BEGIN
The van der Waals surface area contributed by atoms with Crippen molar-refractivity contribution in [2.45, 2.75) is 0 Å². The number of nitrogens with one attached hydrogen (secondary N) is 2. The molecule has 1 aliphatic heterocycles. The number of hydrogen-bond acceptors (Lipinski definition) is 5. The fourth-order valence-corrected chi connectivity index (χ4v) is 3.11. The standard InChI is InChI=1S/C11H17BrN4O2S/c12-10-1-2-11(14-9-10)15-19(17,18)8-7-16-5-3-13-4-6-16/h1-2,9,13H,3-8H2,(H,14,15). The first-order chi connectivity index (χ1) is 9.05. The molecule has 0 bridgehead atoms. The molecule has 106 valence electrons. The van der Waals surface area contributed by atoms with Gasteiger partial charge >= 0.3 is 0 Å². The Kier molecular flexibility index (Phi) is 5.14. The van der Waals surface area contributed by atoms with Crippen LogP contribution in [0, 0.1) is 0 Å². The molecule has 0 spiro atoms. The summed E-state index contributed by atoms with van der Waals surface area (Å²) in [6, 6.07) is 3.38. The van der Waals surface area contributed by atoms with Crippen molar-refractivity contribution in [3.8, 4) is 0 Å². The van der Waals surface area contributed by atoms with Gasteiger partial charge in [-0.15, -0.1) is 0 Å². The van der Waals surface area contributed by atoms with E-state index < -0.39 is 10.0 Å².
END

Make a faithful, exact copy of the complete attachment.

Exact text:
The van der Waals surface area contributed by atoms with Crippen molar-refractivity contribution in [2.45, 2.75) is 0 Å². The number of nitrogens with one attached hydrogen (secondary N) is 2. The molecule has 1 aliphatic heterocycles. The number of hydrogen-bond acceptors (Lipinski definition) is 5. The fourth-order valence-corrected chi connectivity index (χ4v) is 3.11. The standard InChI is InChI=1S/C11H17BrN4O2S/c12-10-1-2-11(14-9-10)15-19(17,18)8-7-16-5-3-13-4-6-16/h1-2,9,13H,3-8H2,(H,14,15). The first-order chi connectivity index (χ1) is 9.05. The molecule has 0 bridgehead atoms. The molecule has 106 valence electrons. The van der Waals surface area contributed by atoms with Gasteiger partial charge >= 0.3 is 0 Å². The Kier molecular flexibility index (Phi) is 5.14. The van der Waals surface area contributed by atoms with Crippen LogP contribution in [0, 0.1) is 0 Å². The molecule has 0 spiro atoms. The summed E-state index contributed by atoms with van der Waals surface area (Å²) in [6, 6.07) is 3.38. The van der Waals surface area contributed by atoms with Crippen molar-refractivity contribution in [3.8, 4) is 0 Å². The van der Waals surface area contributed by atoms with Gasteiger partial charge in [-0.15, -0.1) is 0 Å². The van der Waals surface area contributed by atoms with E-state index < -0.39 is 10.0 Å².